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April 7, 2022

An Introduction to Celo Blockchain

An Introduction to Celo Blockchain image

Introducing Celo’s Technology

Celo is a blockchain ecosystem focused on increasing cryptocurrency adoption among smartphone users. By using phone numbers as public keys, Celo hopes to introduce the world’s billions of smartphone owners, including those without banking access, to transacting in cryptocurrency. A light client is a piece of software that allows people to use blockchain networks by connecting their device with a “full node” — the computers that collectively maintain the network’s transaction history. To connect, light clients download bits of data from a full node.

Intuitive user experience

Sending cryptocurrencies typically involves directing funds to lengthy cryptographic addresses. The Celo Wallet simplifies this process through a technique called “address-based encryption.” A simple verification process lets Celo users map their phone numbers to a cryptographic address. This allows users to transact with anyone in their phone’s contact list, creating a user experience similar to centralized payment apps like Venmo and MPESA.

The Celo Wallet also lets users send payments to people in their contact list who have not yet onboarded to the network. When funds are sent to an unregistered user, the Celo Protocol holds the funds in a type of escrow until the recipient maps their phone number to the corresponding cryptographic address.

During field interviews, research shows that people could be confused by the concept of paying transaction fees in a currency different from the one they were transacting in. For example, sending a Dai stablecoin payment on Ethereum involves paying transaction fees in Ether. To address and alleviate this confusion, Celo lets users pay transactions fees in the same currency they are transacting in for a more intuitive experience.

Celo lets one’s mobile number serve as a first step to digital identity. Through this mobile identity, users can build reputation within the system based on the number of people in the network they’ve transacted with. This reputation system can enable people to establish credit histories and enable the creation of a range of future financial services like peer-to-peer loans and insurance.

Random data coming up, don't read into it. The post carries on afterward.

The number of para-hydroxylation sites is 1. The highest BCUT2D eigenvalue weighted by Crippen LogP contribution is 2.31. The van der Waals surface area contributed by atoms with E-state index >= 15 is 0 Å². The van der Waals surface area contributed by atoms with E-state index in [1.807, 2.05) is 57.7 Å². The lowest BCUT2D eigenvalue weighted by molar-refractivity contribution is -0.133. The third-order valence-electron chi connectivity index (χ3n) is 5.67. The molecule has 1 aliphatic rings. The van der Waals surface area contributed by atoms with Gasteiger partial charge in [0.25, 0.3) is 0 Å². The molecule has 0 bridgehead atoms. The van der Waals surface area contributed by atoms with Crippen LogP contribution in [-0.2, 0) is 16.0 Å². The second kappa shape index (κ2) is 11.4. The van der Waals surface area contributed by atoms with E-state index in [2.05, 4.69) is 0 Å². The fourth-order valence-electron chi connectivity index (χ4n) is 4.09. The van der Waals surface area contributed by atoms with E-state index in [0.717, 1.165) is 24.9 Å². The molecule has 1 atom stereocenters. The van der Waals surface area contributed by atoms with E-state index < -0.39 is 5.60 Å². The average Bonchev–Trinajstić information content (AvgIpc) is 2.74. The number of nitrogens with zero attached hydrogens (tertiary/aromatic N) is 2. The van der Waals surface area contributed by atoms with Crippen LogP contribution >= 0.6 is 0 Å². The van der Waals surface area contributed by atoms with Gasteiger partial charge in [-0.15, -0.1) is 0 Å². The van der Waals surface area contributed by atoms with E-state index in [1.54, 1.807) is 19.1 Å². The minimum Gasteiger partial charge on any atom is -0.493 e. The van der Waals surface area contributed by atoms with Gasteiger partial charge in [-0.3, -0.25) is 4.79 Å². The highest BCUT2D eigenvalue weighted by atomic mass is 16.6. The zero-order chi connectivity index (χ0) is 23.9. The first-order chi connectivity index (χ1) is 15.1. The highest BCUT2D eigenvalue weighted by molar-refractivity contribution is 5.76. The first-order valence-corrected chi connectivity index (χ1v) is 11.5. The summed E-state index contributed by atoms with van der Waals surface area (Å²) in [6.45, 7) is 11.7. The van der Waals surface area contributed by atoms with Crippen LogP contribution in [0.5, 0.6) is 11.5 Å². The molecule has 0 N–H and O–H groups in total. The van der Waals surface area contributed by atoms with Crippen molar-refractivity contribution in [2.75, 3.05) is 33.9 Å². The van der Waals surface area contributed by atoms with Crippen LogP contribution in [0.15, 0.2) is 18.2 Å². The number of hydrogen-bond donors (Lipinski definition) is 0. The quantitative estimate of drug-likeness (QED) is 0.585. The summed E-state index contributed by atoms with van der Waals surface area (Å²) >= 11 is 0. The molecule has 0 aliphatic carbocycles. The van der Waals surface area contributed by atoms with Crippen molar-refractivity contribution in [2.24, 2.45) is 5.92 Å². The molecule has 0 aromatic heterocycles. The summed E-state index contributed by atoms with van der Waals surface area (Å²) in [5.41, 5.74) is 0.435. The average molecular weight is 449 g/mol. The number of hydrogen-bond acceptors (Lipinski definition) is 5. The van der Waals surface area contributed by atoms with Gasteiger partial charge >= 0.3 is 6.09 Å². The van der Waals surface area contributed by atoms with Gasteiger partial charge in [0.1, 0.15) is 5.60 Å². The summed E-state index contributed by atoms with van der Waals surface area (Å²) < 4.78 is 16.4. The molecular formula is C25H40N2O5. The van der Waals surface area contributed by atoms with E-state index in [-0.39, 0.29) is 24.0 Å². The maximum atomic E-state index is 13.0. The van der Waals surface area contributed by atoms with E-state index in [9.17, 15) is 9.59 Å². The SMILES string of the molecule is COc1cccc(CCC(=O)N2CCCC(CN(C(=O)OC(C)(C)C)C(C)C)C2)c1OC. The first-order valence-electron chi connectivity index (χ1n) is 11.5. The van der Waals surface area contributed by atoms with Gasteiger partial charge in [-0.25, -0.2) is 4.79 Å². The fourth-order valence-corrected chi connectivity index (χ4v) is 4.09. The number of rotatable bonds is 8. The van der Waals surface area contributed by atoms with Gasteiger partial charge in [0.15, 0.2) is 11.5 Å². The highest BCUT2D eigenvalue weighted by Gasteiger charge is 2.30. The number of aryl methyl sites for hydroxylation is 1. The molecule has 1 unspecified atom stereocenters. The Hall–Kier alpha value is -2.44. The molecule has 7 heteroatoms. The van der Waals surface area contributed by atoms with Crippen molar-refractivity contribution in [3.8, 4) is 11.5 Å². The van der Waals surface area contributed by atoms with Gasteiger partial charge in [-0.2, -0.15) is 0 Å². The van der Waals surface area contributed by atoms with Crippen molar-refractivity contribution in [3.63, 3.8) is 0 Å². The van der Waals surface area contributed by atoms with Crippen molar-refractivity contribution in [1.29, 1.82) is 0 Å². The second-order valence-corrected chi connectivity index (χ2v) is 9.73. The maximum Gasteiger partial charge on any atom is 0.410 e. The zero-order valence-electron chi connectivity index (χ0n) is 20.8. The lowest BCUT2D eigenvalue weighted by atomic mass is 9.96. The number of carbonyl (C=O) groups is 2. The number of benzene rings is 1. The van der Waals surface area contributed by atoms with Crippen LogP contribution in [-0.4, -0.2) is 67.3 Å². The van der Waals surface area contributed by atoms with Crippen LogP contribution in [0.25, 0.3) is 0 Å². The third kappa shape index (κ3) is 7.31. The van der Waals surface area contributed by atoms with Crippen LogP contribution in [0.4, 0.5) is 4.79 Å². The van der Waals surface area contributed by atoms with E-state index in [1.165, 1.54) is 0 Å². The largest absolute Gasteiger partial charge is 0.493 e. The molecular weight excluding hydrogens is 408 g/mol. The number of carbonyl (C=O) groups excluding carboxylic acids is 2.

Celo Native Asset

Enabling anyone with a mobile phone to send cryptocurrency as simply as sending a text is the first part of the equation. Just as critical, the currencies need to be free from the daily fluctuations associated with most popular cryptocurrencies. To achieve this, Celo features stable cryptocurrencies programmatically supported by a reserve backing of other cryptocurrencies.

The initial Celo “stablecoin” will be Celo Dollars (cUSD), pegged to track 1 US dollar. The initial overcollateralized reserve backing will consist of Celo’s native asset (CELO), as well as other liquid cryptocurrencies like Bitcoin and Ether.

Facilitating movement between Celo Dollars and CELO is how the programmatic Celo Protocol algorithm is designed. Celo Dollars can be sold for an equivalent market value of CELO. And conversely, CELO can be sold for an equivalent value of Celo Dollars. This process can occur through a decentralized exchange built into the protocol (modeled after a technology called Uniswap).

Stability Mechanism

The decentralized Celo Protocol directs the reserve to constantly adjust the supply of Celo Dollars to match market demand, supporting the peg to $1 USD. A sharp increase in demand for Celo Dollars could send the free market price for cUSD over $1. Too many Celo Dollars on the market could send its price under $1 USD. In both scenarios, the Celo stability mechanism directed by the protocol goes to work.

If the market value of 1 cUSD falls under a dollar, the Celo Protocol sells CELO from the reserve to buy cUSD in the open market to reduce supply and thus supporting the peg. When the price is over a dollar, the Celo Protocol mints new cUSD which is then sold for CELO, again supporting the peg. These regular contractions and expansions based on supply and demand support the peg, which is the goal of a stablecoin.

In both supply expansions and contractions, arbitrageurs will play a key role by taking the other side of the trade in order to profit off minor price fluctuations. cUSD is selling for $1.02 USD at an exchange? Send $1 worth of CELO to the Celo reserve for a newly minted cUSD and then sell it for $1.02 at this exchange. cUSD is selling for $0.98 USD? Buy it for $0.98 at the exchange and then send that cUSD to the reserve for $1 USD worth of CELO. So long as arbitrageurs take advantage of these opportunities until they no longer exist, the market price is back to $1 USD.

Handling supply expansions when there is increased demand for Celo stablecoins is simple — the protocol mints new stablecoins and sells them for CELO. The Celo reserve gets stronger in the process since the proceeds from the sale go to bolster the reserve.

Conversely, when there is a drop in demand for Celo Dollars, users (or arbitragers of the protocol) can sell cUSD for CELO, contracting the overall supply of Celo Dollars. In this scenario, the reserve may appear weaker since CELO is being used to buy Celo Dollars. A risk to maintaining the peg comes when there is a large enough drop in demand, where the reserve has insufficient value to buy stablecoins off the open market.